Academic journal article Reference & User Services Quarterly

Ethnic Groups of Europe: An Encyclopedia

Academic journal article Reference & User Services Quarterly

Ethnic Groups of Europe: An Encyclopedia

Article excerpt

Ethnic Groups of Europe: An Encyclopedia. Ed. by Jeffrey E. Cole. Ethnic Groups of the World. Santa Barbara, Calif.: ABC-CLIO, 2011. 442 pages. Acid free $85 (ISBN 978-1-59884-302-6). Ebook available (978-1-59884-303-3), call for pricing.

The first volume of ABC-CLIO's five-volume series on the world's ethnic groups, Ethnic Groups of Europe: An Encyclopedia contains descriptions of 104 ethnic and national groups in Europe. Adopting an inclusive definition of ethnic group, this work includes indigenous peoples without states (Saami), dispersed minorities (Roma), distinctive regional populations (Bretons), and nationalities (Danes). Excluded are populations not considered ethnically (San Marinians) or linguistically (Bavarians) distinct.

To be included in this work, according to the "Methodology" section, ethnic groups have to have both a historic homeland and a continued presence in Europe, and have a minimum population of 20,000. This latter criterion allows for adherence to publisher guidelines for approximately one hundred entries.

The twelve-page "Introduction" discusses ethnicity, nationalities, and nation-states in the context of Europe, and reviews historic and current trends, including the immigration of non-European populations.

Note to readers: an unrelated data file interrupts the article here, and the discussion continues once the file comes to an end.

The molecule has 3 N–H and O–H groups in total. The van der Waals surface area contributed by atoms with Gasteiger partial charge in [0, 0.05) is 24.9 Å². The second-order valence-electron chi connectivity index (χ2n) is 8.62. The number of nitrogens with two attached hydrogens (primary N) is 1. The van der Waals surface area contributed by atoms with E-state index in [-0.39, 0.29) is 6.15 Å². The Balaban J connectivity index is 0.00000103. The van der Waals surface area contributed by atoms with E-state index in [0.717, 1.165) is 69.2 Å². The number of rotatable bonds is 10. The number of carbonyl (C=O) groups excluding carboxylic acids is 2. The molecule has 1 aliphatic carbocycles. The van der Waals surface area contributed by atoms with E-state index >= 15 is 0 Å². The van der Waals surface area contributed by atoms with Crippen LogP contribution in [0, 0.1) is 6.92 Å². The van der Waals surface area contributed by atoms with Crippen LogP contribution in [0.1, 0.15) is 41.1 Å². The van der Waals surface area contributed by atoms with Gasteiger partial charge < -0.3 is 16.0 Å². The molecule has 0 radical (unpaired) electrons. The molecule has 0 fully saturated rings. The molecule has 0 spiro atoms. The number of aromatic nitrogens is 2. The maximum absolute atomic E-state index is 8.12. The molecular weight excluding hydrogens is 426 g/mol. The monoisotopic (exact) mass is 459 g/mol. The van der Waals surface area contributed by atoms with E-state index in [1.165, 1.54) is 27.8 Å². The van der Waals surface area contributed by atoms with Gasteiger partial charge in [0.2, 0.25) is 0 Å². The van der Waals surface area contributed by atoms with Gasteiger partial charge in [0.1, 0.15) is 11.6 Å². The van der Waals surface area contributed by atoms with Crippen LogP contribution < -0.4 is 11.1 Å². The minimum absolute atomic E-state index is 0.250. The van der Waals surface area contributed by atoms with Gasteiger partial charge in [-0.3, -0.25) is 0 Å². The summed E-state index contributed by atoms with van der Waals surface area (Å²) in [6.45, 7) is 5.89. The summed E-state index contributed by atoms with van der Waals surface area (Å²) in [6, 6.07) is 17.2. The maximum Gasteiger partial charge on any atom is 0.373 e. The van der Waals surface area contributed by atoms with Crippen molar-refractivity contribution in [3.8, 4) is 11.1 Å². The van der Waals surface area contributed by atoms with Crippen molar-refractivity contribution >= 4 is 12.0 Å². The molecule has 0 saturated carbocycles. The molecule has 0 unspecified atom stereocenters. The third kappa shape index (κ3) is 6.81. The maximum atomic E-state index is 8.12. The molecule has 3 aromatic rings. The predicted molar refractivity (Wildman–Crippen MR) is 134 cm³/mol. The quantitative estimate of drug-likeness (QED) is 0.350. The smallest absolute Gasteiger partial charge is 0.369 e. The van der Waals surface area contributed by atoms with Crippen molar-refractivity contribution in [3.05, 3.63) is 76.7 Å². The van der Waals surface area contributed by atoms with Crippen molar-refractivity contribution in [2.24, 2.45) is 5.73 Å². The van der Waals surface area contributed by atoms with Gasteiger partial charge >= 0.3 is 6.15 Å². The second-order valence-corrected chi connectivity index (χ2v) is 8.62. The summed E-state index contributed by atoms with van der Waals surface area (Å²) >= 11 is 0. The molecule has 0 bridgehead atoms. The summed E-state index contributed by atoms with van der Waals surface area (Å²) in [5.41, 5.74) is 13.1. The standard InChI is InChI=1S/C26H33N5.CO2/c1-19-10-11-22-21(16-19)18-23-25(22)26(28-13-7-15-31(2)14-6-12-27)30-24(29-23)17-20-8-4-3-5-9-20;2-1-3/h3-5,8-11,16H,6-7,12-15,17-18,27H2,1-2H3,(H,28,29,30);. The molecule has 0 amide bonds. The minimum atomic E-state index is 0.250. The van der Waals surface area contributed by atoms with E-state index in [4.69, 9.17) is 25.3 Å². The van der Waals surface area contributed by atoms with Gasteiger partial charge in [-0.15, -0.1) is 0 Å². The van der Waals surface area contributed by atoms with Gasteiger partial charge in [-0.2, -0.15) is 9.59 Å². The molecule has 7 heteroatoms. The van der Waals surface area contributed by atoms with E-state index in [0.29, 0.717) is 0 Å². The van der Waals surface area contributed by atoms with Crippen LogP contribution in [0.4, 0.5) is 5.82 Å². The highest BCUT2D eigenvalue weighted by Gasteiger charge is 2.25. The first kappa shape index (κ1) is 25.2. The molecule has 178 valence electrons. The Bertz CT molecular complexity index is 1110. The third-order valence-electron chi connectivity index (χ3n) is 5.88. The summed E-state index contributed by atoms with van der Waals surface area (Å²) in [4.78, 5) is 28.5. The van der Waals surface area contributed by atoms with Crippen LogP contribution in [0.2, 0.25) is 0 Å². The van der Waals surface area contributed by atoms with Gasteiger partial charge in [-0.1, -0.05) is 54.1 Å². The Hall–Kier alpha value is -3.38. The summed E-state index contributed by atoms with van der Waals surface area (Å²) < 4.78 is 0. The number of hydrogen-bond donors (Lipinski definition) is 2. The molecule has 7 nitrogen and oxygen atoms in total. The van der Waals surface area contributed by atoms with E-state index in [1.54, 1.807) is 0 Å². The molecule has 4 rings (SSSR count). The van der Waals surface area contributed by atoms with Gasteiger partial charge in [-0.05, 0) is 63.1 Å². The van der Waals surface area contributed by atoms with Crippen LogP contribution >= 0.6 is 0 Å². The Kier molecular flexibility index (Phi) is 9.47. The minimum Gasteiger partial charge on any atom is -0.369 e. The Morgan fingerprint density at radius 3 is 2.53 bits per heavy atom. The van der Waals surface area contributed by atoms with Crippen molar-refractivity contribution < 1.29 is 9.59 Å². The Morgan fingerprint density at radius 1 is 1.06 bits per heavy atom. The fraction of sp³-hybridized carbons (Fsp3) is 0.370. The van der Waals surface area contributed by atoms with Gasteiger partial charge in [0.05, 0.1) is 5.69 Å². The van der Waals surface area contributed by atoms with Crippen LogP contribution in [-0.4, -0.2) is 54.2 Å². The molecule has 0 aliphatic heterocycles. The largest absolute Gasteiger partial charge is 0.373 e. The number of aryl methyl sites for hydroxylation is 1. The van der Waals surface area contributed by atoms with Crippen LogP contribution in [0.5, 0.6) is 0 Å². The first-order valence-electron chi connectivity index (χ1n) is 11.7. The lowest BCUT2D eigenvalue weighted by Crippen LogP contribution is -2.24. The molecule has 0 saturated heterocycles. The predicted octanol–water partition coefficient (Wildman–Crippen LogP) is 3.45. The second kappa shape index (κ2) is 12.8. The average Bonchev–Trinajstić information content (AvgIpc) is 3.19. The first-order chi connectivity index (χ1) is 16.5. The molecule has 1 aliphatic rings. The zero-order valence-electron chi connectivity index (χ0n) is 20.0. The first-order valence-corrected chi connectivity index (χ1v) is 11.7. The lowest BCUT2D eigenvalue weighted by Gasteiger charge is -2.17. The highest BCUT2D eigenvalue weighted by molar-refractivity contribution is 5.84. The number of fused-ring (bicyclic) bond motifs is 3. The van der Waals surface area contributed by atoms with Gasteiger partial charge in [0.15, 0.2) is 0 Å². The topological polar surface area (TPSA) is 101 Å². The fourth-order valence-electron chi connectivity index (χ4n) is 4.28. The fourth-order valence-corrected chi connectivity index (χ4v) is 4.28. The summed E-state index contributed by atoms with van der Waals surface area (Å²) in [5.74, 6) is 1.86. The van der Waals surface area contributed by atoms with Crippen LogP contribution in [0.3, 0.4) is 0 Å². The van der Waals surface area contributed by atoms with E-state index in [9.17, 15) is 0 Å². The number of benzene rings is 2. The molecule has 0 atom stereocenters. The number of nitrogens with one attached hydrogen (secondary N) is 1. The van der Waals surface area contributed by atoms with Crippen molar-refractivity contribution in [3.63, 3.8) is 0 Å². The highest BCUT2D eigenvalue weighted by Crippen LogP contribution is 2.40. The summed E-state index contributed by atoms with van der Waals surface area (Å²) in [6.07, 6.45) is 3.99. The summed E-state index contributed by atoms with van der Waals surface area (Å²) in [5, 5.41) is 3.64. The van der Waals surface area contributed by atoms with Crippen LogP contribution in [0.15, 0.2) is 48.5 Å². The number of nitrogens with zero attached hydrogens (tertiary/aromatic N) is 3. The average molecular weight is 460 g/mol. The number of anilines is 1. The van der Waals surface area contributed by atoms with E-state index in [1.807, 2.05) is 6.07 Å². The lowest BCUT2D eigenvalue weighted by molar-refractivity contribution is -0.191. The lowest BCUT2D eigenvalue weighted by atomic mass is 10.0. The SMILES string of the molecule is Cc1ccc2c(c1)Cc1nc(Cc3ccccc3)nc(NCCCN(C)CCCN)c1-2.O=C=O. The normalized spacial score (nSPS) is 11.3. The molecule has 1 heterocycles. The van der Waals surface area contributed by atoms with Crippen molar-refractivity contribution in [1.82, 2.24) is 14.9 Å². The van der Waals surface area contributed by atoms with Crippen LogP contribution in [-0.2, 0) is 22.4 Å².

Arranged alphabetically from "Abazin" to "Welsh," the signed entries range from a single page for "Manx" to eight pages for "Russians," with an average of four to five pages. Entries contain "a capsule summary of a group followed by an account of origins and early history, cultural life, and recent developments" (vii). The individual essays are interesting and accessible to the general reader. One learns of the "hard bread" and "soft bread" cultural boundary in Finland and of the nearly 150 liters of alcoholic beverages consumed yearly by the average German. For readers not accustomed to thinking of Georgia and portions of the Russian Caucasus as Europe, this volume will be a useful primer on groups such as the Abkhaz and Ossetians, whose political struggles continue.

Entries conclude with a list of one or more sources for further reading, primarily in English; however, four works listed in the eight-item bibliography for "Slovenians" are in Slovenian. …

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